When she was a very young girl, Iftikhar says, she was riveted by the 1997 film “Contact,” in which Jodie Foster plays an astronomer who builds a complex mechanical system to connect with intelligent extraterrestrials. Foster’s memorable line from the movie — “Mathematics is the only truly universal language” — would lay the foundation for Iftikhar’s growing interest in engineering. Iftikhar’s family has long been her main line of support. Her parents even encouraged their daughter to look to this unlikely role model, and they supported her every desire for extra math and science tuition as she was growing up, first in Kashmir and then in Islamabad.
When Iftikhar first expressed an interest in engineering in school, the common refrain she heard was that women were better suited for careers as teachers or doctors. “I would hear, ‘This is a man’s job; this is not what women do. Why do you want to get into the trenches and the dirt?’ ” she says. Her father, who works in construction and has long mentored women in civil engineering positions, reminded his daughter that the human body was the most complex engineering system in the universe. If women could work on the human body as doctors, he asked, why not on machines?
Eventually she won a scholarship to study electronics engineering at the prestigious Ghulam Ishaq Khan Institute of Engineering Sciences and Technology. “It was a tough decision for my family [for me to move away from home], but they are very supportive,” Iftikhar says.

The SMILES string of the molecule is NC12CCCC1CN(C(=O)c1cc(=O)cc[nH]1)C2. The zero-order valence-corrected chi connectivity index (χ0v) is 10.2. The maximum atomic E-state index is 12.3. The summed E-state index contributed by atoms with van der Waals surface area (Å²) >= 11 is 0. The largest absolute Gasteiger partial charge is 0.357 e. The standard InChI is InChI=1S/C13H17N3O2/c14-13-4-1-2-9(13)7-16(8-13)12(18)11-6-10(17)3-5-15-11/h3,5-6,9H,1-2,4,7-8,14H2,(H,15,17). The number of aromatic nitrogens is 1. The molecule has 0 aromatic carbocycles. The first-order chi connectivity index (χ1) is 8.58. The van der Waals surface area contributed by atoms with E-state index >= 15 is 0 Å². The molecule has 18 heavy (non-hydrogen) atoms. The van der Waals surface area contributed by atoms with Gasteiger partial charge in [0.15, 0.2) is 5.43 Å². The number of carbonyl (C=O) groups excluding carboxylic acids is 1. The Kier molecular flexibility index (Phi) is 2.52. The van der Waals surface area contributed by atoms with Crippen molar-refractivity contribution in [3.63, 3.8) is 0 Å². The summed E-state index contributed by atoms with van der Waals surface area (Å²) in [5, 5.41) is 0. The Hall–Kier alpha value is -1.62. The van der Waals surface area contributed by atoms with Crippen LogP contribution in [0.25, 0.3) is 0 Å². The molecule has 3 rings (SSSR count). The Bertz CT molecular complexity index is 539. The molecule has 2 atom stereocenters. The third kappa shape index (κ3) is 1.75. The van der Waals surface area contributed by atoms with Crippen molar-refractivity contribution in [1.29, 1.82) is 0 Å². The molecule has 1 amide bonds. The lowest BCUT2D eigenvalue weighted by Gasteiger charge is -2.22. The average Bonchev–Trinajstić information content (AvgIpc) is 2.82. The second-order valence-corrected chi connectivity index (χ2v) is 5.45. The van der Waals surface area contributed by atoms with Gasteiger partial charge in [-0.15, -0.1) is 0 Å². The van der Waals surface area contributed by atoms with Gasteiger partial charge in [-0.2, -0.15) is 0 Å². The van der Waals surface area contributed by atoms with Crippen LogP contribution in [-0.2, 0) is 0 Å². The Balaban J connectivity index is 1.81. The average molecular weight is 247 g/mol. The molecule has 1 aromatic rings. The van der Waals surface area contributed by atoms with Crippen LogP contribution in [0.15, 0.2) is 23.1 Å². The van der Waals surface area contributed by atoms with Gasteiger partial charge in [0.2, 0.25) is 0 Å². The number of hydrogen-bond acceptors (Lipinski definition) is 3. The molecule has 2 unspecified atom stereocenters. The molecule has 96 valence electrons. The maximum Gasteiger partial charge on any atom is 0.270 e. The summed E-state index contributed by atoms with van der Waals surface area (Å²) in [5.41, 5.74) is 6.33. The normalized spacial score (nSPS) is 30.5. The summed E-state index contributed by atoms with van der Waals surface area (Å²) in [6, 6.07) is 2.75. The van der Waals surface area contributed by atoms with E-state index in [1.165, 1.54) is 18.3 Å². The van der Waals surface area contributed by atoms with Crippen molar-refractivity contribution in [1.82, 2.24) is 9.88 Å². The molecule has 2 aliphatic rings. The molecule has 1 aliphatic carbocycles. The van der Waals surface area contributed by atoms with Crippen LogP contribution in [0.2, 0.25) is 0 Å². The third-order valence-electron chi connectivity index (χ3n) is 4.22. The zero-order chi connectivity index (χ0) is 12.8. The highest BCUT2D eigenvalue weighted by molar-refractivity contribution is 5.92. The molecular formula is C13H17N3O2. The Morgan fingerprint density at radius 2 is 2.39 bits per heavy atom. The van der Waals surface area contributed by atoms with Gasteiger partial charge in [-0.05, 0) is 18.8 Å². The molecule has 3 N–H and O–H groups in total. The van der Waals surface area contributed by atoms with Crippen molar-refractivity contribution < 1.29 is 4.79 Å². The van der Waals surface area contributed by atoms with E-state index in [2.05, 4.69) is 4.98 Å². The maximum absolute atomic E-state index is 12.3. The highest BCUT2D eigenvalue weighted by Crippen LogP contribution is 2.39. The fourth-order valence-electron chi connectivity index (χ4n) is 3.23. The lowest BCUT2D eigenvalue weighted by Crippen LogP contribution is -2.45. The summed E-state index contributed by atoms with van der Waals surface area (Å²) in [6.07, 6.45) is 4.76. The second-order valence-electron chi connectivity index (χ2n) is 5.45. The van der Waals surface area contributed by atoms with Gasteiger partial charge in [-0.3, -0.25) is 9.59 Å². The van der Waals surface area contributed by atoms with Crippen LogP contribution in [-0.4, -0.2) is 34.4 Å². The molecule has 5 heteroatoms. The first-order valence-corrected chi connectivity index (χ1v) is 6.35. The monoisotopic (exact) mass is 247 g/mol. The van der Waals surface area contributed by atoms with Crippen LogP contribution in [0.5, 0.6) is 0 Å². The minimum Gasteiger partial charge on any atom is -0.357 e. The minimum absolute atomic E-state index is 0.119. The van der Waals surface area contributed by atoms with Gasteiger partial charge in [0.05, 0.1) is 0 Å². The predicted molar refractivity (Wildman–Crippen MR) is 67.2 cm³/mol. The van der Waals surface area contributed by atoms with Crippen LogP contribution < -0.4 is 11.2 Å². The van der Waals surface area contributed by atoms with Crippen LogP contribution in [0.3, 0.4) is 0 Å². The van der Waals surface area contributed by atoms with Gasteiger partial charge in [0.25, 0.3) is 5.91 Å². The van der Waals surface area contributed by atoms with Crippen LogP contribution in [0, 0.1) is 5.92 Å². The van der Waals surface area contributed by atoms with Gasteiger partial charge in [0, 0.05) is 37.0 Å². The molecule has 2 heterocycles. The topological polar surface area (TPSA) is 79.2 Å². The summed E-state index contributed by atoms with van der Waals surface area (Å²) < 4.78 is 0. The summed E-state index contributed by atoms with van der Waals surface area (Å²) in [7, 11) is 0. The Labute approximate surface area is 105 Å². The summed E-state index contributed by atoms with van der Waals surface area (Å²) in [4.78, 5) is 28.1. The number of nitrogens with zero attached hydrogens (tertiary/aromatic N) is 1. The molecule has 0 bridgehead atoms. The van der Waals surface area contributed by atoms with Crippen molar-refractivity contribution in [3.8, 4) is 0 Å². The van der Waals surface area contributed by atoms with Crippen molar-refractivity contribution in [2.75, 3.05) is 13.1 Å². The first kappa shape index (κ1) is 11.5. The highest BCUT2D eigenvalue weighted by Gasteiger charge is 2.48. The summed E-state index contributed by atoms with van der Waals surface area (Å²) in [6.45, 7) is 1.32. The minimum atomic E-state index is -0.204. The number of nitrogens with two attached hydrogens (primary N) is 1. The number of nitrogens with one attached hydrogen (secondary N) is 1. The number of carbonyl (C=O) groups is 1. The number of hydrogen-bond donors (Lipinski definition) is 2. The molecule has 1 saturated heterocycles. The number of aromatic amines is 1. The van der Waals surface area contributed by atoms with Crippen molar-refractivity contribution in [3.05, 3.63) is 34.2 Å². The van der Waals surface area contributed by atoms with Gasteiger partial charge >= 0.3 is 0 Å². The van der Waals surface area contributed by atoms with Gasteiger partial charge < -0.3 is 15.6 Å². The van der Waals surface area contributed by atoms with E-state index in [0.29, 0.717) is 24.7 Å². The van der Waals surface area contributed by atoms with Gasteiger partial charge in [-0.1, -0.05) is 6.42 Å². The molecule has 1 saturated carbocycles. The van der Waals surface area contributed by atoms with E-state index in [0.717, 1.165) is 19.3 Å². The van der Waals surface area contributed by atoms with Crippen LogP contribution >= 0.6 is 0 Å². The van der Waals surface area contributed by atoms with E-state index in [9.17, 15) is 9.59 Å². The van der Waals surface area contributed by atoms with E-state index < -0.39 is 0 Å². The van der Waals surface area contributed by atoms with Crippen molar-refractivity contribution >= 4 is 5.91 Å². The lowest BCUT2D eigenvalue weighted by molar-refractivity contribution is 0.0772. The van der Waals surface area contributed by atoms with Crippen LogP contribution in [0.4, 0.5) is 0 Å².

At the institute, Iftikhar studied electronics engineering. She was one of only three women in a class of 80. “I felt like I was kind of a rare species,” she says. “But it made me strong, because I knew I would eventually have to work in a male-dominated industry anyway.” After graduation, Iftikhar landed a series of jobs typical of a new graduate’s path, rooted in engineering with a mix of field and office-based work. “I wanted to be out in the field and practicing engineering,” she says. In 2014, Iftikhar came across a posting on her university’s alumni website for a job with then GE Power and Water (which ultimately saw her transition to FieldCore in 2018). Her first assignment was at Balloki Power Plant, on the outskirts of Lahore.